There is a certain winter smugness that comes with having a Jeep Wrangler on the drive.

Stormy forecasts of ice, sleet and snow hold no fear as you know this off-road champion will cope with whatever you throw at it.

At first you wonder if the rugged Wrangler might be going a little soft in its old age. Leap into the latest incarnation and you land in a cossetting cabin of heated leather seats, air-con, push-button starter, high-tech displays and even a heated steering wheel.

Not just that, but we are now treated to an array of safety and security systems, including blind-spot monitoring with rear cross path detection, rear-view camera with dynamic grid lines and electronic stability control.

It’s a far cry from the utilitarian Jeep that bounced into action back in 1941 but the good news is that that it’s the most capable yet, both on and off road.

The on-road manners of this fourth generation car are surprisingly civilised, sailing happily along at motorway speeds with passengers nodding off around you, while being light and easy to manage around city streets.

But it is the open country where the Wrangler excels, with shift-on-the-fly technology allowing you to shift between two- and four-wheel-drive at speeds up to 40mph.

In normal driving conditions, the car operates in two-wheel-drive with all torque transferred to the rear axle. By shifting a dedicated lever to the 4WD high position, you can switch to four-wheel-drive mode which is ideal when driving on slippery surfaces, such as sand, mud, snow or ice.

It can also operate either in a new auto mode, which manages everything itself, or in the 4H part time mode that splits the torque evenly between front and rear axles. If things get really tough, 4WD low mode is designed to cope with the toughest off-road conditions.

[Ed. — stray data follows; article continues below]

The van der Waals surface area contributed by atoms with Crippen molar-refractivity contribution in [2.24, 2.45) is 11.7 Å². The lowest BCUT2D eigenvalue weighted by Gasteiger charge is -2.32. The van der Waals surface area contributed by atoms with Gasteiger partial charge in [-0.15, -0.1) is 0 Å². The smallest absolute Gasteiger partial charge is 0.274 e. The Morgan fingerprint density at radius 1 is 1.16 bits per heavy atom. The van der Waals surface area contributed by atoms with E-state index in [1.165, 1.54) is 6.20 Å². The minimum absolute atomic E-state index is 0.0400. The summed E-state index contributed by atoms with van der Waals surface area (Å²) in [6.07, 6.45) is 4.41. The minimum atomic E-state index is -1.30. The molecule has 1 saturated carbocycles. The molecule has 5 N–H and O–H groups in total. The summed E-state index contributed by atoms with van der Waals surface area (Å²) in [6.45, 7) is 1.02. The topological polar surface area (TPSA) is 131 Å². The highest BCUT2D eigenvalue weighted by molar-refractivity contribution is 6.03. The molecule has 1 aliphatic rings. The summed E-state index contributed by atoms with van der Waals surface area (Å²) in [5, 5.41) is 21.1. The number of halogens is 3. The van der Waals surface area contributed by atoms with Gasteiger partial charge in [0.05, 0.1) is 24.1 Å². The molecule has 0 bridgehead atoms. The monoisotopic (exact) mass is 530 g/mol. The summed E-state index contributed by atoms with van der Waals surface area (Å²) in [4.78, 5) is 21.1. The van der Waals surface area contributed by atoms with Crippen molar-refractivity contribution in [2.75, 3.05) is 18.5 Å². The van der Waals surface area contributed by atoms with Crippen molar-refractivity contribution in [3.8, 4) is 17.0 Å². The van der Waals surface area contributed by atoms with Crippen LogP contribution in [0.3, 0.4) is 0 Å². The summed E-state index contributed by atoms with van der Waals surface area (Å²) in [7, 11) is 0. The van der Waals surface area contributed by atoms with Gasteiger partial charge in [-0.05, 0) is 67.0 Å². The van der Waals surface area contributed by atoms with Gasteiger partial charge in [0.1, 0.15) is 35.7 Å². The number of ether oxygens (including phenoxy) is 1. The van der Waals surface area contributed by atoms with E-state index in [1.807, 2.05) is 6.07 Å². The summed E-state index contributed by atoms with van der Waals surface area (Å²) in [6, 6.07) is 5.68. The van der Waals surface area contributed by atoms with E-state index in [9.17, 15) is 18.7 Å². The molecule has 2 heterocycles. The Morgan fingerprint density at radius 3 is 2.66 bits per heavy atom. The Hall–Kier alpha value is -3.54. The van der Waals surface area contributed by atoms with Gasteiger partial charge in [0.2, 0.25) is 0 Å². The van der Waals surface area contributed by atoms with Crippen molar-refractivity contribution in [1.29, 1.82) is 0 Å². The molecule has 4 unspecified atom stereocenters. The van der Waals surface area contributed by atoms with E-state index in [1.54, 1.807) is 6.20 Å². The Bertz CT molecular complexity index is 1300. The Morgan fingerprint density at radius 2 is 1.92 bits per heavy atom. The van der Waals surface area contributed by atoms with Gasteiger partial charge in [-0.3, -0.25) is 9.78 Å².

The Rubicon model driven here, the most capable off-road version, goes a step further with the Rock-Trac 4x4 system, featuring a two-speed transfer case with low-range gear ratio and front and rear heavy-duty axles and electric front- and rear-axle lockers to tackle the most extreme off-road trails.

The Rubicon model also offers added articulation by allowing you to disconnect the front sway bar at the touch of a button to deliver additional wheel travel for traversing the toughest trails.

Power on the four-door test car came from a grunty 2.2-litre, 200 horsepower turbodiesel engine mated to an eight-speed automatic transmission with stop-start technology.

More visible technology comes courtesy of a collection of buttons on the steering wheel to control audio, voice and speed and allow you to keep your hands on the wheel at all times.

Neat touches which younger occupants appreciate include a large central colour touchscreen with smartphone link and two USB ports up front and two in reach of occupants in the back seat. Twelve-volt accessory outlets are also placed around the car and a 230-volt AC outlet is also available.

As state of the art as the new Wrangler is inside, it continues with Jeep’s traditional design cues from the classic round headlights to the seven-slot grille, trapezoidal wheel arches and visible hinges to a folding windscreen.

If the sun shines, the Wrangler can quickly transform into a full open-air 4x4 SUV, with a choice of a powered full-length open canvas roof, a zipperless soft top, or a removable, three-panel hard top.

It’s a reassuring combination that continues to deliver just what it says on the tin – whatever the weather.

Auto facts

Model: Jeep Wrangler 4-dr Rubicon 2.2 Multijet-II

Price: £48,420

Insurance group: 37

Fuel consumption (combined): 36.2mpg

Top speed: 99mph

Length: 482.2cm/189.3in

Width: 189.6cm/74.4in

Luggage capacity: 533 litres/18.8 cu ft

Fuel tank capacity: 17.8 gallons/81 litres

CO2 emissions: 206g/km

Warranty: Three years/ 60,000 miles